Selkirk festival organisers say YES to Susan as fundraising takes centre stage

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THE team of professional artists creating Selkirk’s first contemporary arts festival next year have announced their new project development officer as Susan Garnsworthy.

“We’re delighted that Susan accepted the challenge. Out of a strong set of candidates, she was top of our wish list,” said Midlem architect Lawrence Robertson, who is one of the seven directors behind Selkirk’s YES Festival.

The advertised role attracted 23 candidates last month, and the steering group interviewed a shortlist of six in early December before selecting Ms Garnsworthy, a creative and cultural business consultant from the Forest of Ae in Dumfries & Galloway.

She brings experience in raising funds, and organising arts festivals both locally and nationally.

“She has terrific experience. She’s been very successful in what she’s done, and she understands what we’re trying to do,” said Mr Robertson.

The biannual YES festival – which stands for Yarrow, Ettrick and Selkirk – will host a four-day a programme of events in September 2013 focusing on three strands of contemporary arts: live performance, visual art and the spoken word.

“We want to celebrate the arts in all their forms in Selkirk and the valleys,” enthused Jenna Agate, another steering group member who is a dance artist based at The Studio On The Green in Selkirk, adding: “There’s such a lot of artistic activity going on, both quietly and in the open, and it would be great to celebrate it. People are already getting very excited.”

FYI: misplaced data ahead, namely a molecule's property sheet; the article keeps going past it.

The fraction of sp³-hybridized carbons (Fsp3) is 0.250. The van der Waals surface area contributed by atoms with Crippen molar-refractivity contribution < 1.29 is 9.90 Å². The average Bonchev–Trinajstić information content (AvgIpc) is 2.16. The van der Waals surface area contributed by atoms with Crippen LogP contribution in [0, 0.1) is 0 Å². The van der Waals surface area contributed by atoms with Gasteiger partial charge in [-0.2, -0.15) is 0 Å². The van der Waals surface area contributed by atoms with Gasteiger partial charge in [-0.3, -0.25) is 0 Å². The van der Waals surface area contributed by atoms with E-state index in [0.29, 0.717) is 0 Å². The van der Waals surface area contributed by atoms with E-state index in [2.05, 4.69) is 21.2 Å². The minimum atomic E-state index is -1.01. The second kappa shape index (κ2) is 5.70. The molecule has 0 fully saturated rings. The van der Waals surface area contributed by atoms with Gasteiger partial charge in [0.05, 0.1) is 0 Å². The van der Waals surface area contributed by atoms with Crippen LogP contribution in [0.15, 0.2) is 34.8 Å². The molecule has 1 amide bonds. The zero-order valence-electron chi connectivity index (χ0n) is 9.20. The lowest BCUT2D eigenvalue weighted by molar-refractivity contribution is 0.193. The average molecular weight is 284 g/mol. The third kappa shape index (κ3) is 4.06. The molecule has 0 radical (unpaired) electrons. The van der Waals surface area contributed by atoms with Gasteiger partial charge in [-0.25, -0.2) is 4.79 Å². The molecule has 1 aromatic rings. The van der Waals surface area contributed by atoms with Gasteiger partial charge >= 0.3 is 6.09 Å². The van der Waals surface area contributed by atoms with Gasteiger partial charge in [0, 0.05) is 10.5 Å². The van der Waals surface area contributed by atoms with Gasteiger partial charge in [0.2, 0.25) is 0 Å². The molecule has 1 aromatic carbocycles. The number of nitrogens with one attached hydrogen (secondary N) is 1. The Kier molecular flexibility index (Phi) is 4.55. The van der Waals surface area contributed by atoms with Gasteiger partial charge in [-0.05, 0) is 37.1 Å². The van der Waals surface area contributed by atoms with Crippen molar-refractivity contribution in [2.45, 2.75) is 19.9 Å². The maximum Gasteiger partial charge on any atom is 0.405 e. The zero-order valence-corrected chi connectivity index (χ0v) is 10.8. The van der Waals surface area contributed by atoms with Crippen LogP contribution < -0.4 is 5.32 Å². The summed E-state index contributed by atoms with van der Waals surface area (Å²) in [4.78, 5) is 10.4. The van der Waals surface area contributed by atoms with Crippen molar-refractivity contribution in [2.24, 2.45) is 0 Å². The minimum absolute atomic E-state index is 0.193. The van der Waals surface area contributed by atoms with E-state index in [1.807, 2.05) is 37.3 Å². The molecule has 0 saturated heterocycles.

The new £7,700 job, composed of 65 days of work at £120 a day, is being funded by Awards For All, which gave a £9,955 lottery grant to Selkirk’s YES festival.

But one of Ms Garnsworthy’s first jobs will be to raise more funding to turn the group’s ideas for the programme into reality – and we’re told she’s already well on the case.

“I’ve started a fundraising plan,” she said.

She added: “The group have a lot of ideas and they need support to translate them into reality.

“It’s a good group, with a diverse range of skills and experience. We want to get local people who want to do things involved, and find ways to engage young people in Selkirk.”

Ms Garnsworthy, a self-described “Jill of all trades”, achieved success in October this year with the first Creative Mackintosh Festival at Glasgow School of Art, which she helped find sponsorship for and organise, from a standing start in only 15 months. For many years she has also volunteered to help organise the Dumfries & Galloway Arts Festival.